May 31, 2018

How To Handle Stress During a Traffic Jam

I was recently visiting family for my nephew's graduation ceremony. While the event was within driving distance, I decided to book a flight to the event to save some time. Besides, I had been traveling state-to-state for the last few weeks, and wanted to avoid having to get up early and make another 10-hour drive. The flight would put me there about four hours before the event, plenty of time to arrive, relax, change clothes and get there. Also, I had a show the night before and was exhausted, so a short flight seemed to be the best overall way to travel.

The only problem was that the flight became delayed so many times that I missed all connecting flights that would have put me where I was going on time. I missed the graduation ceremony altogether. I could actually have driven and arrived on time. At least I arrived on time for the party that evening, celebrating my youngest nephews exit from the high school realm.

While we were there visiting and I was expressing my frustration at my travels (which is another story altogether), my son-in-law told of a time he was stuck in a traffic jam (I forget where exactly, I believe it was near Wash. D.C., but don't quote me on that). He had been hunting and had some...well, let's just say "freshly-taken venison" in the back of his truck. It was hot and he was sitting in traffic for quite a while. Then he noticed some smoke up ahead.

He exited his truck and found a guy who had parked his pick-up truck alongside the highway and had fired up his grill. He had some beef that was spoiling because they had been sitting so long in traffic. Figuring that the traffic would not be moving anytime soon, he decided to light up the charcoal grill that he also had in the back of his truck and at least cook the meat, trying to buy some time and preserve what he had. My son-in-law mentioned that he had a fresh deer in the back of his truck and was afraid it was going bad as well. So guess what...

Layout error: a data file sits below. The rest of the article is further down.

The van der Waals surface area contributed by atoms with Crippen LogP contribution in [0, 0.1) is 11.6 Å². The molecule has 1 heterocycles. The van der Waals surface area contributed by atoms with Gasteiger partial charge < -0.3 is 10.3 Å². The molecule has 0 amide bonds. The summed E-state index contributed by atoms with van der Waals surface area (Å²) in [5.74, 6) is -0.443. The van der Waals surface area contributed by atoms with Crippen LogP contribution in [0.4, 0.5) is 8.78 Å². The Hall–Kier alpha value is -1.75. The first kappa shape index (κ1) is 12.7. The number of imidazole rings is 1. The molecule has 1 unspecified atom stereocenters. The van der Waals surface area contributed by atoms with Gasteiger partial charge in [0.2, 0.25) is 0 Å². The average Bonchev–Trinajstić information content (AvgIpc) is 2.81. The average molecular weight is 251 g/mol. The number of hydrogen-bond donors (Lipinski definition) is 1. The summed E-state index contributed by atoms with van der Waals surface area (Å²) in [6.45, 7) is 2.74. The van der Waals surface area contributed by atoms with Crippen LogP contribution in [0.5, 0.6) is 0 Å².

That's right, he stripped deer and they cooked it right up, right there alongside the highway. The smell of the cooking meat was so wonderful that people got out of their cars and came over to where they were cooking. They shared their fresh, yet primitive culinary creations with people sitting in the traffic jam. It was an odd win-win; people were hungry after sitting so long, and they didn't want the meat to spoil in the heat. Friends were made, spirits were lifted, jokes and laughs were told, etc., all by people who were commiserating along the highway and enjoying some steaks.

Whether it was legal, safe, or what-have-you, I really don't care. There were a lot of strangers who came together that day and made the best of an otherwise miserable situation for all involved. I believe the life lesson/analogy is fairly clear--when life throws you traffic jams, grill steaks.

Or something like that.